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Why Facebook Deleted The Comment Button

By Edited Nov 13, 2013 0 0

Facebook deleted the comment button, instead of the comment button there is a small text saying 'hit enter to comment'. A little introduction please:

Facebook is a social networking site which enables you to find friends and share thoughts, pictures and the things you are doing. Currently it is one of the biggest sites in the world, and this is only a small explanation.

So you can comment on other people their status updates or pictures. There was always a button saying 'comment', but recently Facebook decided it was enough with this button. But why?

To find the answer we need to go back to the launch of 'Facebook-mail', the email client of Facebook. At the launch Mark Zuckerberg (the founder/CEO of Facebook) explained a little how he went to a high school and asked a couple of kids how they communicate nowadays. They didn't write letters/post cards. They didn't call each other on their cellphones. They didn't even email. They text-messaged. Instant, quick and short. Young people want to be quick, short and instant. Zuckerberg used this knowledge and launched Facebook mail, where people can send emails through a chat-kinda mail client.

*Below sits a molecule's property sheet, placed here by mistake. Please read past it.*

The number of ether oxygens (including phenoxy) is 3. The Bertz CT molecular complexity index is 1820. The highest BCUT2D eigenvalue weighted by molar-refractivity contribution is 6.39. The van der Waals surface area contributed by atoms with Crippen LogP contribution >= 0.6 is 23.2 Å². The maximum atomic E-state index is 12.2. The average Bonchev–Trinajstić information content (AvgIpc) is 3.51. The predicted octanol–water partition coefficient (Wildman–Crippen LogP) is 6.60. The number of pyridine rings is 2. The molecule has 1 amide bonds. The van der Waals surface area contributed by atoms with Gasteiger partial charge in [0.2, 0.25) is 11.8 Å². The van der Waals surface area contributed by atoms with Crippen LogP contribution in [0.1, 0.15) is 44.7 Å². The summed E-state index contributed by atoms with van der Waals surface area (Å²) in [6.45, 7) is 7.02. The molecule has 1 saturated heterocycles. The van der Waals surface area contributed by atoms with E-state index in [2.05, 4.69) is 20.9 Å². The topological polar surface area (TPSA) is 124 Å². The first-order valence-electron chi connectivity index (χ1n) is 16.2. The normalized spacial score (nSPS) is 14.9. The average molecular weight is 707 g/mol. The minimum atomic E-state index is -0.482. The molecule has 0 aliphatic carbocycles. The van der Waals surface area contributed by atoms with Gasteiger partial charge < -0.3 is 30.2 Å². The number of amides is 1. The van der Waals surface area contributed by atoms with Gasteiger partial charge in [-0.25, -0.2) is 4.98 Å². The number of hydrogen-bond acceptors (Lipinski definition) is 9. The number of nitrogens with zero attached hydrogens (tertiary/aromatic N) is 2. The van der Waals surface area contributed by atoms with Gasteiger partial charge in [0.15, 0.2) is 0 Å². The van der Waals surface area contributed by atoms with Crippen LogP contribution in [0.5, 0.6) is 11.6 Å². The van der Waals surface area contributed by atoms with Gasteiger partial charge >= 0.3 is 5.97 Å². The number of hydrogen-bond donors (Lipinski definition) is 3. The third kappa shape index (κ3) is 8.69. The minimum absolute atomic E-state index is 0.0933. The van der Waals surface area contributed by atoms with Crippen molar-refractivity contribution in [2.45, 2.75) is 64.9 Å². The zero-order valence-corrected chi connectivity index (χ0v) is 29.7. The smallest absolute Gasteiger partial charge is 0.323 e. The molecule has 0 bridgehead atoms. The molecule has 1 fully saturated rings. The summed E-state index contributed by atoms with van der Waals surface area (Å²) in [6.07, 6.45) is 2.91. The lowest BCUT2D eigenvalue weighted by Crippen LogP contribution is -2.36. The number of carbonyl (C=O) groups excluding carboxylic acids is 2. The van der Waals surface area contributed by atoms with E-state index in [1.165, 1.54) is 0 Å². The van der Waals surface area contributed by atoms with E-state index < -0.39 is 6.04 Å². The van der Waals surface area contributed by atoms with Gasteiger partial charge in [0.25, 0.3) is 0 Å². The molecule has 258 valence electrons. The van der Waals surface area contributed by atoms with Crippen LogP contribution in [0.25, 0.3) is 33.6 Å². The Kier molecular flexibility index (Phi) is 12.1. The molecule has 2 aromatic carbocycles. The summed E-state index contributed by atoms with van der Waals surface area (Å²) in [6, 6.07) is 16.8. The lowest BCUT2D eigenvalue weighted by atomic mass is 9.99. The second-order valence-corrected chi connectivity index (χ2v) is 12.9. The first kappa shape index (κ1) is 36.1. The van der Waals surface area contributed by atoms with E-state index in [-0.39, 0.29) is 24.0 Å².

Back to the comment button, what does this intro has to do with the button? Everything.

Instead of clicking the button you have to press enter now. That means actual spaces between chunks of text are gone (not entirely: you can still use shift+enter to create a space between text). Facebook just deleted the possibility to make a big piece of text, you have to be short!

This results in quicker comments and replies. Which results again in shorter texts, more instant, because people will react faster. Exactly what Facebook is trying to reach to get at the point where the world is heading if they look at high school students!

So this small change, this small tweak in their platform has a pretty big impact on their goal: being a world leader when it comes to interacting with others online. This small tweak enables users to be faster and more instant: exactly where Facebook wants to go. Such a small change and such an impact, it probably resembles the beauty of the internet, right?


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